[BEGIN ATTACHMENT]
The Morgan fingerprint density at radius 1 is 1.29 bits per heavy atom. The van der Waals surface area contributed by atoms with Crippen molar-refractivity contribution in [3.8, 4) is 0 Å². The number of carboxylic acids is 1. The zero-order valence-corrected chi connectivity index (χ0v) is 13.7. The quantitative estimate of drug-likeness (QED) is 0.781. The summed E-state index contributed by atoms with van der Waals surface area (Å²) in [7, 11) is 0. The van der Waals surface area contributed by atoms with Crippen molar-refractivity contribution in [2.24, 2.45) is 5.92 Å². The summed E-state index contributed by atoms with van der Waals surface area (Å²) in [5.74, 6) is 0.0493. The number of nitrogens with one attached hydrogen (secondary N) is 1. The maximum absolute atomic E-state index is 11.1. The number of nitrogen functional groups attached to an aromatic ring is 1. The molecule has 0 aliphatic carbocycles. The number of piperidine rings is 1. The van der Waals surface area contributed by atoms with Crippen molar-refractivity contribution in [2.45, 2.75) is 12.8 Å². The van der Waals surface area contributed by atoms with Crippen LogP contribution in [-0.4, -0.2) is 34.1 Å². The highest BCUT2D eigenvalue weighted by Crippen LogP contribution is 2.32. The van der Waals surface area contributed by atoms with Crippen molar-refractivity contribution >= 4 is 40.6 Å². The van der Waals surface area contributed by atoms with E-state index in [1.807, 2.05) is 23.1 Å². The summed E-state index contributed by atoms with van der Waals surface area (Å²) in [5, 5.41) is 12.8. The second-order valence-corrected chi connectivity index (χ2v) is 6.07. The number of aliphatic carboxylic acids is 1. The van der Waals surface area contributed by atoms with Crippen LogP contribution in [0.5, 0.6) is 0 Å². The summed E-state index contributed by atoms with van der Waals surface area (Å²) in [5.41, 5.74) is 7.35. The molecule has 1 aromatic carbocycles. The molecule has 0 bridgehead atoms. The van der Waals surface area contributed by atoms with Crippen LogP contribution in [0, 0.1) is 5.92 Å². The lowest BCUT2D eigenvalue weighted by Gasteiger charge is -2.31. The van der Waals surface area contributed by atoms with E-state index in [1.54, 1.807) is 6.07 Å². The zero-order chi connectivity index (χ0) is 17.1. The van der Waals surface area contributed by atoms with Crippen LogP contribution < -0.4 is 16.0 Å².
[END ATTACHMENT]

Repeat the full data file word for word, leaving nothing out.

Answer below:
The Morgan fingerprint density at radius 1 is 1.29 bits per heavy atom. The van der Waals surface area contributed by atoms with Crippen molar-refractivity contribution in [3.8, 4) is 0 Å². The number of carboxylic acids is 1. The zero-order valence-corrected chi connectivity index (χ0v) is 13.7. The quantitative estimate of drug-likeness (QED) is 0.781. The summed E-state index contributed by atoms with van der Waals surface area (Å²) in [7, 11) is 0. The van der Waals surface area contributed by atoms with Crippen molar-refractivity contribution in [2.24, 2.45) is 5.92 Å². The summed E-state index contributed by atoms with van der Waals surface area (Å²) in [5.74, 6) is 0.0493. The number of nitrogens with one attached hydrogen (secondary N) is 1. The maximum absolute atomic E-state index is 11.1. The number of nitrogen functional groups attached to an aromatic ring is 1. The molecule has 0 aliphatic carbocycles. The number of piperidine rings is 1. The van der Waals surface area contributed by atoms with Crippen molar-refractivity contribution in [2.45, 2.75) is 12.8 Å². The van der Waals surface area contributed by atoms with Crippen LogP contribution in [-0.4, -0.2) is 34.1 Å². The highest BCUT2D eigenvalue weighted by Crippen LogP contribution is 2.32. The van der Waals surface area contributed by atoms with Crippen molar-refractivity contribution >= 4 is 40.6 Å². The van der Waals surface area contributed by atoms with E-state index in [1.807, 2.05) is 23.1 Å². The summed E-state index contributed by atoms with van der Waals surface area (Å²) in [5, 5.41) is 12.8. The second-order valence-corrected chi connectivity index (χ2v) is 6.07. The number of aliphatic carboxylic acids is 1. The van der Waals surface area contributed by atoms with Crippen LogP contribution in [0.5, 0.6) is 0 Å². The summed E-state index contributed by atoms with van der Waals surface area (Å²) in [5.41, 5.74) is 7.35. The molecule has 1 aromatic carbocycles. The molecule has 0 bridgehead atoms. The van der Waals surface area contributed by atoms with Crippen LogP contribution in [0, 0.1) is 5.92 Å². The lowest BCUT2D eigenvalue weighted by Gasteiger charge is -2.31. The van der Waals surface area contributed by atoms with E-state index in [1.54, 1.807) is 6.07 Å². The zero-order chi connectivity index (χ0) is 17.1. The van der Waals surface area contributed by atoms with Crippen LogP contribution < -0.4 is 16.0 Å².